Risk Update

DQ News — Appellate Court Calls No Conflict, FDIC Fights Attorney Disqualification Tied to “First of Its Kind” Confidential Document Access

Appellate Court Sides With Law Firm in Dismissing Objections to It Representing Estate, Plaintiff Claims ‘Unethical Advantage’” —

  • “In July 2019, Haydusky objected to the Probate Court’s retention of the law firm Dey Smith Steele by attorney Daisy P. Garces on behalf of her mother’s estate, alleging a conflict of interest existed as she had consulted with the firm seeking its representation regarding the matter.”
  • “Haydusky claimed that she had ‘multiple telephone conferences and in person meetings with this firm’ and that she shared ‘private, confidential facts’ that could potentially create a conflict and an ‘unethical advantage in this case,’ the opinion said.”
  • “The court issued an order overruling the objection, finding no conflict on interest. Haydusky then filed an application for reconsideration of the Probate Court’s order, arguing that she had been denied her right to a fair trial—her legal right to admit evidence, which she claims would have proved her case. She further claimed that the defendants had ‘a completely unfair advantage in the case,’ and that the order represented a prejudicial decision by the judge, showing ‘a clear and obvious bias on the part of the judge,’ the opinion cited.”

FDIC Wants Atty Disqualification Paused For 5th Circ. Appeal” —

  • “The Federal Deposit Insurance Corp. asked a Louisiana federal judge to wait for a Fifth Circuit decision before disqualifying its attorneys from a $125 million bank fraud case against the accounting firm EY, saying it believes its chances of having the decision overturned are strong.”
  • “In its Friday motion, the FDIC urged U.S. District Judge Eldon E. Fallon to pause the suit while the Fifth Circuit reviews the judge’s June ruling barring the corporation’s attorneys from representing it due to the potential bias the judge said stems from its improper access to confidential information.”
  • “Judge Fallon determined that the ArentFox Schiff LLP attorneys representing the FDIC and in-house counsel viewed thousands of pages of statutorily protected and privileged materials from the Public Company Accounting Oversight Board that they were not supposed to view and that the ArentFox Schiff attorneys had possession of those documents for several years, which could result in prejudice against EY.”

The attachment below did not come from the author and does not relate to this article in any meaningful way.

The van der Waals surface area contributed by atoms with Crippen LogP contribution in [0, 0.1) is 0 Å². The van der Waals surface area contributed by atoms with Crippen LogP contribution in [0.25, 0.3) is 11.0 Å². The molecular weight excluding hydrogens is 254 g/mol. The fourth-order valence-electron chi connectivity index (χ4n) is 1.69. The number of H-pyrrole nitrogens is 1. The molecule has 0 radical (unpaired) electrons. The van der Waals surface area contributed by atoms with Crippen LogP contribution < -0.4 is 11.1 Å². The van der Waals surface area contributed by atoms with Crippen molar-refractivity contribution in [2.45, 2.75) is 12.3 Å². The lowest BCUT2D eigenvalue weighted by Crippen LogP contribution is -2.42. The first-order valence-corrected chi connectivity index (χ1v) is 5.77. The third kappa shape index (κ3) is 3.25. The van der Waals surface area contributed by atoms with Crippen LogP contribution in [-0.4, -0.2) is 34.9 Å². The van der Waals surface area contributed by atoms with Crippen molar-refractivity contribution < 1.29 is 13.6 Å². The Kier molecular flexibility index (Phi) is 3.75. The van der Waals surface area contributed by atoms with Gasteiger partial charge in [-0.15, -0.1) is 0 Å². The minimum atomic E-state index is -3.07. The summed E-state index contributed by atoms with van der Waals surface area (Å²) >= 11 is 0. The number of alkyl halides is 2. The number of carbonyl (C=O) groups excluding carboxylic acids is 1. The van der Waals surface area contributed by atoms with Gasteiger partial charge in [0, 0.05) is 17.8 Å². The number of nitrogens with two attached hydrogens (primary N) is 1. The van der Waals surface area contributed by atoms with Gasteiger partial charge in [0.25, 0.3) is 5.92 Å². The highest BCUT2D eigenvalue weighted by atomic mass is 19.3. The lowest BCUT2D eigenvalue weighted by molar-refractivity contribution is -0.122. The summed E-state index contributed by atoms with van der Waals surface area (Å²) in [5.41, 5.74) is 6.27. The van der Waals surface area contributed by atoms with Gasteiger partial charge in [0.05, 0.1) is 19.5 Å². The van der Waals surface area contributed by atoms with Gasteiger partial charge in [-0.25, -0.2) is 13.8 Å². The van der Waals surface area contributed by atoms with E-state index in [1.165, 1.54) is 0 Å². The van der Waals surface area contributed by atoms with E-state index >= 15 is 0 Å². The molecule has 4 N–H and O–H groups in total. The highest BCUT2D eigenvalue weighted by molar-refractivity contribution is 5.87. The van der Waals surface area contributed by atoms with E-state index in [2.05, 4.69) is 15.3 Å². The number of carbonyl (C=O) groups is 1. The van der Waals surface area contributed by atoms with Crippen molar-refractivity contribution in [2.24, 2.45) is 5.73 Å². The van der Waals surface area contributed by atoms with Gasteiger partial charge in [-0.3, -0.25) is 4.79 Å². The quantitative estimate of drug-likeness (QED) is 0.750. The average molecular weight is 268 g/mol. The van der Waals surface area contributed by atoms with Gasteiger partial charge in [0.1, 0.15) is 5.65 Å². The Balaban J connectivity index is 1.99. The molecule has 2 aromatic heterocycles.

• “‘Irreparable harm will occur here absent a stay because the FDIC-R cannot replace the knowledge and expertise of counsel who have been investigating and litigating this matter for more than five years’ the FDIC said in its motion. ‘Disqualifying the FDIC-R’s counsel will irreparably harm its ability to litigate this matter effectively and efficiently because current counsel’s knowledge and experience cannot be fully replaced. And hiring new counsel will result in substantial burden and undue expense for the FDIC-R.'”
  • “The FDIC said it believes it has a good chance of succeeding in having the ruling overturned, noting that Judge Fallon acknowledged its attorneys hadn’t committed any ethical violations and that the only issue was viewing documents that they were accidentally given access to.”
  • “Additionally, the FDIC said the suit should be paused because there’s a serious legal question being posed, labeling the specific issue as a ‘first of its kind’ matter that deals with a disqualification imposed because of the possibility of prejudice, versus the usual concrete actions that lead to counsel disqualification in other cases.”
  • “‘To the FDIC-R’s knowledge, no court has ever ordered disqualification of counsel for good faith receipt of an intentional production from a governmental body, let alone without finding a rule violation and actual prejudice,’ the FDIC said Friday. At a minimum, the disqualification order raises significant legal issues regarding the proper grounds for attorney disqualification in the Fifth Circuit and warrants a stay to permit meaningful appellate review.”